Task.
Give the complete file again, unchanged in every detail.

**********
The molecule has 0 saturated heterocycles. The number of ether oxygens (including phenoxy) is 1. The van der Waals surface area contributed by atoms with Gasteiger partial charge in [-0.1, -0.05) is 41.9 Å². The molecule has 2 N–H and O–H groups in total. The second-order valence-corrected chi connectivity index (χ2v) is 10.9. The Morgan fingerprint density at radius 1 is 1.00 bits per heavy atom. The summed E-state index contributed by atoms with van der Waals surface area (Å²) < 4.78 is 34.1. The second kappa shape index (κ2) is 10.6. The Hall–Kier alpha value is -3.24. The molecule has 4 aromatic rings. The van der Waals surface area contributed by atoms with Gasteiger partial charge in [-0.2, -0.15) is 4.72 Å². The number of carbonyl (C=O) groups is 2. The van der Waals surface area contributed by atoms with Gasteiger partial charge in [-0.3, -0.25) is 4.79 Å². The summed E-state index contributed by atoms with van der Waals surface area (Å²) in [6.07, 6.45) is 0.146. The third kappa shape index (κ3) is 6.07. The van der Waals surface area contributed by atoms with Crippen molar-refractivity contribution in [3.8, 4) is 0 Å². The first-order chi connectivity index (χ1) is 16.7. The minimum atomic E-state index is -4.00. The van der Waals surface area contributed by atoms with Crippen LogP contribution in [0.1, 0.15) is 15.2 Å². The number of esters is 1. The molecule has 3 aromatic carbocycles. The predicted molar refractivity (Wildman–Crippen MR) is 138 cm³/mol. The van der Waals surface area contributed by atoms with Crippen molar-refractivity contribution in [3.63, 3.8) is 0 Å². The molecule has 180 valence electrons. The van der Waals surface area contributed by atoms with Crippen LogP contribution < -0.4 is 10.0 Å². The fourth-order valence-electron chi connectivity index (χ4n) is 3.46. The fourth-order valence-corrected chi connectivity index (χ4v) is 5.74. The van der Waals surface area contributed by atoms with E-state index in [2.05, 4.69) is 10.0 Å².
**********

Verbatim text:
The molecule has 0 saturated heterocycles. The number of ether oxygens (including phenoxy) is 1. The van der Waals surface area contributed by atoms with Gasteiger partial charge in [-0.1, -0.05) is 41.9 Å². The molecule has 2 N–H and O–H groups in total. The second-order valence-corrected chi connectivity index (χ2v) is 10.9. The Morgan fingerprint density at radius 1 is 1.00 bits per heavy atom. The summed E-state index contributed by atoms with van der Waals surface area (Å²) < 4.78 is 34.1. The second kappa shape index (κ2) is 10.6. The Hall–Kier alpha value is -3.24. The molecule has 4 aromatic rings. The van der Waals surface area contributed by atoms with Gasteiger partial charge in [-0.2, -0.15) is 4.72 Å². The number of carbonyl (C=O) groups is 2. The van der Waals surface area contributed by atoms with Gasteiger partial charge in [-0.3, -0.25) is 4.79 Å². The summed E-state index contributed by atoms with van der Waals surface area (Å²) in [6.07, 6.45) is 0.146. The third kappa shape index (κ3) is 6.07. The van der Waals surface area contributed by atoms with Crippen molar-refractivity contribution in [3.8, 4) is 0 Å². The first-order chi connectivity index (χ1) is 16.7. The minimum atomic E-state index is -4.00. The van der Waals surface area contributed by atoms with Crippen LogP contribution in [0.1, 0.15) is 15.2 Å². The number of esters is 1. The molecule has 3 aromatic carbocycles. The predicted molar refractivity (Wildman–Crippen MR) is 138 cm³/mol. The van der Waals surface area contributed by atoms with Crippen molar-refractivity contribution in [3.63, 3.8) is 0 Å². The molecule has 180 valence electrons. The van der Waals surface area contributed by atoms with Crippen LogP contribution < -0.4 is 10.0 Å². The fourth-order valence-electron chi connectivity index (χ4n) is 3.46. The fourth-order valence-corrected chi connectivity index (χ4v) is 5.74. The van der Waals surface area contributed by atoms with E-state index in [2.05, 4.69) is 10.0 Å².